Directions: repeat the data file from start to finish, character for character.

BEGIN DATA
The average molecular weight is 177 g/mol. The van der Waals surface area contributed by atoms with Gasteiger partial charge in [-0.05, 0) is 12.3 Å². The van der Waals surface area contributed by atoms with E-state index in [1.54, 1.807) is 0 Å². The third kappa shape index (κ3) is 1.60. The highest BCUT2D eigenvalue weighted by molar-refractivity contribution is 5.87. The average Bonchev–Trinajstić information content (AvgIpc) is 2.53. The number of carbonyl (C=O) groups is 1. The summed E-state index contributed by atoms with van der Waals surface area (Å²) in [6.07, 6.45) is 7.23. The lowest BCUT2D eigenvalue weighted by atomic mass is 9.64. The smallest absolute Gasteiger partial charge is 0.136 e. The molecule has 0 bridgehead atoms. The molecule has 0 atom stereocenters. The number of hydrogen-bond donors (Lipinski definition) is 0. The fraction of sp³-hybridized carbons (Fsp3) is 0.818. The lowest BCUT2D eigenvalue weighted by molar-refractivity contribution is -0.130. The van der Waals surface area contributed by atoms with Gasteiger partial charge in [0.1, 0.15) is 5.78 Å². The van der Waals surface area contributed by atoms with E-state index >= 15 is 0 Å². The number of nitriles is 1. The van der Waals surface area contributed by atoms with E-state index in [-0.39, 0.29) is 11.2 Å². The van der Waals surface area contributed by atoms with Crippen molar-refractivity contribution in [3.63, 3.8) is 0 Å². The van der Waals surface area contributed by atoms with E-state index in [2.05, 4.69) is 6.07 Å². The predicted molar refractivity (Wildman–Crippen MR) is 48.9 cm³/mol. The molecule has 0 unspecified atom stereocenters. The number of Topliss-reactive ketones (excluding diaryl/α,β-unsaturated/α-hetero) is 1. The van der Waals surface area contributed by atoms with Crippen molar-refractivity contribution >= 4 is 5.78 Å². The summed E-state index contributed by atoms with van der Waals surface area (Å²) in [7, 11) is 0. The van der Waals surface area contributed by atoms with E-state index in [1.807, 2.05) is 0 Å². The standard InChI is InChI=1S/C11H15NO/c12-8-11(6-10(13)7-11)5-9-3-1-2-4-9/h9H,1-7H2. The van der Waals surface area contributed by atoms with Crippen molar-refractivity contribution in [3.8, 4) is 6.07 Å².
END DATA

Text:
The average molecular weight is 177 g/mol. The van der Waals surface area contributed by atoms with Gasteiger partial charge in [-0.05, 0) is 12.3 Å². The van der Waals surface area contributed by atoms with E-state index in [1.54, 1.807) is 0 Å². The third kappa shape index (κ3) is 1.60. The highest BCUT2D eigenvalue weighted by molar-refractivity contribution is 5.87. The average Bonchev–Trinajstić information content (AvgIpc) is 2.53. The number of carbonyl (C=O) groups is 1. The summed E-state index contributed by atoms with van der Waals surface area (Å²) in [6.07, 6.45) is 7.23. The lowest BCUT2D eigenvalue weighted by atomic mass is 9.64. The smallest absolute Gasteiger partial charge is 0.136 e. The molecule has 0 bridgehead atoms. The molecule has 0 atom stereocenters. The number of hydrogen-bond donors (Lipinski definition) is 0. The fraction of sp³-hybridized carbons (Fsp3) is 0.818. The lowest BCUT2D eigenvalue weighted by molar-refractivity contribution is -0.130. The van der Waals surface area contributed by atoms with Gasteiger partial charge in [0.1, 0.15) is 5.78 Å². The van der Waals surface area contributed by atoms with E-state index >= 15 is 0 Å². The number of nitriles is 1. The van der Waals surface area contributed by atoms with E-state index in [-0.39, 0.29) is 11.2 Å². The van der Waals surface area contributed by atoms with Crippen molar-refractivity contribution in [3.63, 3.8) is 0 Å². The van der Waals surface area contributed by atoms with E-state index in [2.05, 4.69) is 6.07 Å². The predicted molar refractivity (Wildman–Crippen MR) is 48.9 cm³/mol. The molecule has 0 unspecified atom stereocenters. The number of Topliss-reactive ketones (excluding diaryl/α,β-unsaturated/α-hetero) is 1. The van der Waals surface area contributed by atoms with Crippen molar-refractivity contribution >= 4 is 5.78 Å². The summed E-state index contributed by atoms with van der Waals surface area (Å²) in [7, 11) is 0. The van der Waals surface area contributed by atoms with E-state index in [1.807, 2.05) is 0 Å². The standard InChI is InChI=1S/C11H15NO/c12-8-11(6-10(13)7-11)5-9-3-1-2-4-9/h9H,1-7H2. The van der Waals surface area contributed by atoms with Crippen molar-refractivity contribution in [3.8, 4) is 6.07 Å².